Aria Target Logistics Services (ATL) protests the Department of the Air Force's exclusion of its proposals from the competitive range under request for proposals (RFP) Nos. HTC711-13-R-R002 (RFP R002) and HTC711-13-R-R007 (RFP R007), for regional trucking services in Afghanistan.
We dismiss the protests.
Matter of: Aria Target Logistics Services
File: B-408308.14; B-409055.2
Date: February 27, 2014
Keith L. Baker, Esq., Barton, Baker, Thomas & Tolle, LLP, for the protester.
Paul W. Bowen, Esq., Robert J. Sherry, Esq., and Kirstin D. Dietel, Esq., K&L Gates LLP, for Local National Contractor (Ref. No. 99), an intervenor.
Christopher S. Cole, Esq., Department of the Air Force, for the agency.
Paul E. Jordan, Esq., and David A. Ashen, Esq., Office of the General Counsel, GAO, participated in the preparation of the decision.
Government Accountability Office, under its bid protest function, does not review protests that an agency unreasonably failed to consider whether compelling reason exists to award a contract despite offeror’s inclusion on list of contractors proposed for debarment; the contracting agency is the appropriate forum for suspension and debarment disputes.
Aria Target Logistics Services (ATL) protests the Department of the Air Force’s exclusion of its proposals from the competitive range under request for proposals (RFP) Nos. HTC711-13-R-R002 (RFP R002) and HTC711-13-R-R007 (RFP R007), for regional trucking services in Afghanistan.
We dismiss the protests.
The solicitations at issue sought proposals for indefinite-delivery/indefinite-quantity contracts to furnish trucking services. RFP R002 contemplated award of approximately 12 contracts for each of three suites: bulk fuel, dry cargo, and heavy cargo. RFP R007 contemplated award of contracts for trucking services in three regions: south, north, and west. Although ATL’s proposals were evaluated as acceptable for all three suites under RFP R002 and for the west region under RFP R007, ATL’s proposals were eliminated from the competitive range in both procurements. The basis for the eliminations was the same--ATL’s name had been placed on the exclusion list in the System for Award Management (SAM) because the Air Force has proposed that the firm be debarred from federal government contracting, rendering the firm ineligible to receive contracts. After receiving notice of its eliminations and debriefings, ATL filed these protests.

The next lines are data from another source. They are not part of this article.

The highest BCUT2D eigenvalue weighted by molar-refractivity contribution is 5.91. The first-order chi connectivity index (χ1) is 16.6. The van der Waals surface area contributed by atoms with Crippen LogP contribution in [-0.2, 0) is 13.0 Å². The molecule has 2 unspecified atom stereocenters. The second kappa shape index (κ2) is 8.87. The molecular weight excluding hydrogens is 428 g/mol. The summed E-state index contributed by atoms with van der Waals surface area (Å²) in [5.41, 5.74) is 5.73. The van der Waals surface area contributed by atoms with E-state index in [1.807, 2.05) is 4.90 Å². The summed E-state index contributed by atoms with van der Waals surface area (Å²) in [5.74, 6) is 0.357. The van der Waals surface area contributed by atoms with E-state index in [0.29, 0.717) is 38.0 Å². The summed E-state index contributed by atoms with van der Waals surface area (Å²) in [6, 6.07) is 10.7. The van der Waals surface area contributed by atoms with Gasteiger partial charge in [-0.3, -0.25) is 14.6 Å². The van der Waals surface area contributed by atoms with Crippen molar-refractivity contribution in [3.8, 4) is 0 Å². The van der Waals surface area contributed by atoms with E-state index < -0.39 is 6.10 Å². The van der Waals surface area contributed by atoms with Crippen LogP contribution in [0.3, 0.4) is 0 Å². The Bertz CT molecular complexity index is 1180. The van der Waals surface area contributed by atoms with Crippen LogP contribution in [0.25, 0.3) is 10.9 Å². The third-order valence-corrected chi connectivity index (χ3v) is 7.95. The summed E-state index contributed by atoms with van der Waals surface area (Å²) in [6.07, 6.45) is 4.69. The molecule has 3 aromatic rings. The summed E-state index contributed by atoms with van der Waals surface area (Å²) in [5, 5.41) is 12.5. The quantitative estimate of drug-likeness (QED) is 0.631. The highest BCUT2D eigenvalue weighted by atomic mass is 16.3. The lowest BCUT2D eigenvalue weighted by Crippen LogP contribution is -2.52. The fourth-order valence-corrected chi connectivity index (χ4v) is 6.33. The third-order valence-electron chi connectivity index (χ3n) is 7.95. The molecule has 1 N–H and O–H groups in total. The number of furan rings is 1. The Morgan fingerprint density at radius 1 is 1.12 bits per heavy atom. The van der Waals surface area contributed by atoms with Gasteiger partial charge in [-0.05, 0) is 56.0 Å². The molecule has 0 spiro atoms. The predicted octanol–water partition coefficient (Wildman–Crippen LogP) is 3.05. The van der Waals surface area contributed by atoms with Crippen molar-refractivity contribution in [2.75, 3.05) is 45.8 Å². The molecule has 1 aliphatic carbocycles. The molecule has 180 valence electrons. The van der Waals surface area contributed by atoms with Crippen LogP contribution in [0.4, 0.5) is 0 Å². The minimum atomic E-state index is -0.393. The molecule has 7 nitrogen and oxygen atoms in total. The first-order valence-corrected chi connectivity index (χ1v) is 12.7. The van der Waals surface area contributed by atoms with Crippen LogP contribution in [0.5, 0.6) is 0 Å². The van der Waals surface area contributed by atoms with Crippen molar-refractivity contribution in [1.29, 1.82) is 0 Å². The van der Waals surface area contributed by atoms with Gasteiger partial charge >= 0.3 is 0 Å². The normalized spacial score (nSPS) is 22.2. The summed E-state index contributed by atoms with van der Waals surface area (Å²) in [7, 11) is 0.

Federal Acquisition Regulation (FAR) § 9.405 provides in pertinent part:
(a) Contractors debarred, suspended, or proposed for debarment are excluded from receiving contracts, and agencies shall not solicit offers from, award contracts to, or consent to subcontracts with these contractors, unless the agency head determines that there is a compelling reason for such action . . . .
FAR § 9.405(a).
ATL asserts that the fact that its proposals were acceptable warranted their inclusion in the competitive range for both procurements. In this regard, ATL acknowledges that it has been proposed for debarment, but disputes the bases for proposing to debar the firm and placing its name on the exclusion list in the SAM. ATL further argues that the agency either failed to make a determination whether there was a compelling reason to award it contracts, despite its proposed debarment, or unreasonably determined that a compelling reason did not exist. Protest of R002 at 4; Protest of R007 at 3-4.
As an initial matter, our Office does not review protests that an agency improperly suspended or debarred a contractor from receiving government contracts. Bid Protest Regulations, 4 C.F.R. § 21.5(i) (2013). Because the FAR sets forth specific procedures for both imposing and challenging a suspension or debarment action, see FAR §§ 9.406-3(b), 9.407‑3(b), the appropriate forum for resolving such disputes (including, as ATL claims here, procedural deficiencies) is with the contracting agency. 4 C.F.R. § 21.5(i); Logan, LLC, B-294974.6, Dec. 1, 2006, 2006 CPD ¶ 188 at 7; Shinwha Elecs., B‑290603 et al., Sept. 3, 2002, 2002 CPD ¶ 154 at 5.
Further, as to ATL’s challenge of the reasonableness of the agency’s failure to find a compelling reason to consider ATL’s proposals for award, nothing in FAR § 9.405 requires that, prior to a contracting officer’s rejection of an excluded offeror’s proposal, the agency head must first consider whether a compelling reason exists not to exclude the contractor’s offer. Instead, the FAR simply allows an agency head to reach such a conclusion. Since there is no requirement to consider whether a compelling reason exists, ATL fails to state a valid basis for protest.
The protests are dismissed.
Susan A. Poling